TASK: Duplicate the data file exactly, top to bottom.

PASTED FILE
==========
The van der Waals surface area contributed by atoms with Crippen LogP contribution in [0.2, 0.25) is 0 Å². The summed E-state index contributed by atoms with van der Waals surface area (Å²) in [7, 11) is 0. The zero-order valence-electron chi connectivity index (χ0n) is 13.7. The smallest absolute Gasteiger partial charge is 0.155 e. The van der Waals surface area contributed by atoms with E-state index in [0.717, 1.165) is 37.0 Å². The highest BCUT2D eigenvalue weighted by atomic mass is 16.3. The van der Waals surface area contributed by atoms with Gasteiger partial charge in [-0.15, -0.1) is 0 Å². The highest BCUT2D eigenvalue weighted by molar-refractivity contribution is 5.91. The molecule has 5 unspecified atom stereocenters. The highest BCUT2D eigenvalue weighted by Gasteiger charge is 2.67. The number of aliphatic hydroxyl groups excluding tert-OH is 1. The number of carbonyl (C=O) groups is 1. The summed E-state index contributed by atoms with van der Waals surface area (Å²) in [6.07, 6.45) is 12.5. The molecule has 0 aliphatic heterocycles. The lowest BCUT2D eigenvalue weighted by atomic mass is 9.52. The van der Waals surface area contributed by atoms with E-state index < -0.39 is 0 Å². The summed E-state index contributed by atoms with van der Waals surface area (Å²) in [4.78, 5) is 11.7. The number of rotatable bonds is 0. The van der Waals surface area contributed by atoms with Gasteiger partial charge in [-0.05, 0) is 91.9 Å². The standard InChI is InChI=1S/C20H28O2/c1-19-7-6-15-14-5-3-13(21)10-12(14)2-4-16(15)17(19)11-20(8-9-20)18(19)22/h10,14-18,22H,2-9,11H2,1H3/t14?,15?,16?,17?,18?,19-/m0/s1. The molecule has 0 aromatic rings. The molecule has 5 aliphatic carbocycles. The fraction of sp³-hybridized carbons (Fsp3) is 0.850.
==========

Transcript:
The van der Waals surface area contributed by atoms with Crippen LogP contribution in [0.2, 0.25) is 0 Å². The summed E-state index contributed by atoms with van der Waals surface area (Å²) in [7, 11) is 0. The zero-order valence-electron chi connectivity index (χ0n) is 13.7. The smallest absolute Gasteiger partial charge is 0.155 e. The van der Waals surface area contributed by atoms with E-state index in [0.717, 1.165) is 37.0 Å². The highest BCUT2D eigenvalue weighted by atomic mass is 16.3. The van der Waals surface area contributed by atoms with Gasteiger partial charge in [-0.15, -0.1) is 0 Å². The highest BCUT2D eigenvalue weighted by molar-refractivity contribution is 5.91. The molecule has 5 unspecified atom stereocenters. The highest BCUT2D eigenvalue weighted by Gasteiger charge is 2.67. The number of aliphatic hydroxyl groups excluding tert-OH is 1. The number of carbonyl (C=O) groups is 1. The summed E-state index contributed by atoms with van der Waals surface area (Å²) in [6.07, 6.45) is 12.5. The molecule has 0 aliphatic heterocycles. The lowest BCUT2D eigenvalue weighted by atomic mass is 9.52. The van der Waals surface area contributed by atoms with E-state index < -0.39 is 0 Å². The summed E-state index contributed by atoms with van der Waals surface area (Å²) in [4.78, 5) is 11.7. The number of rotatable bonds is 0. The van der Waals surface area contributed by atoms with Gasteiger partial charge in [-0.05, 0) is 91.9 Å². The standard InChI is InChI=1S/C20H28O2/c1-19-7-6-15-14-5-3-13(21)10-12(14)2-4-16(15)17(19)11-20(8-9-20)18(19)22/h10,14-18,22H,2-9,11H2,1H3/t14?,15?,16?,17?,18?,19-/m0/s1. The molecule has 0 aromatic rings. The molecule has 5 aliphatic carbocycles. The fraction of sp³-hybridized carbons (Fsp3) is 0.850.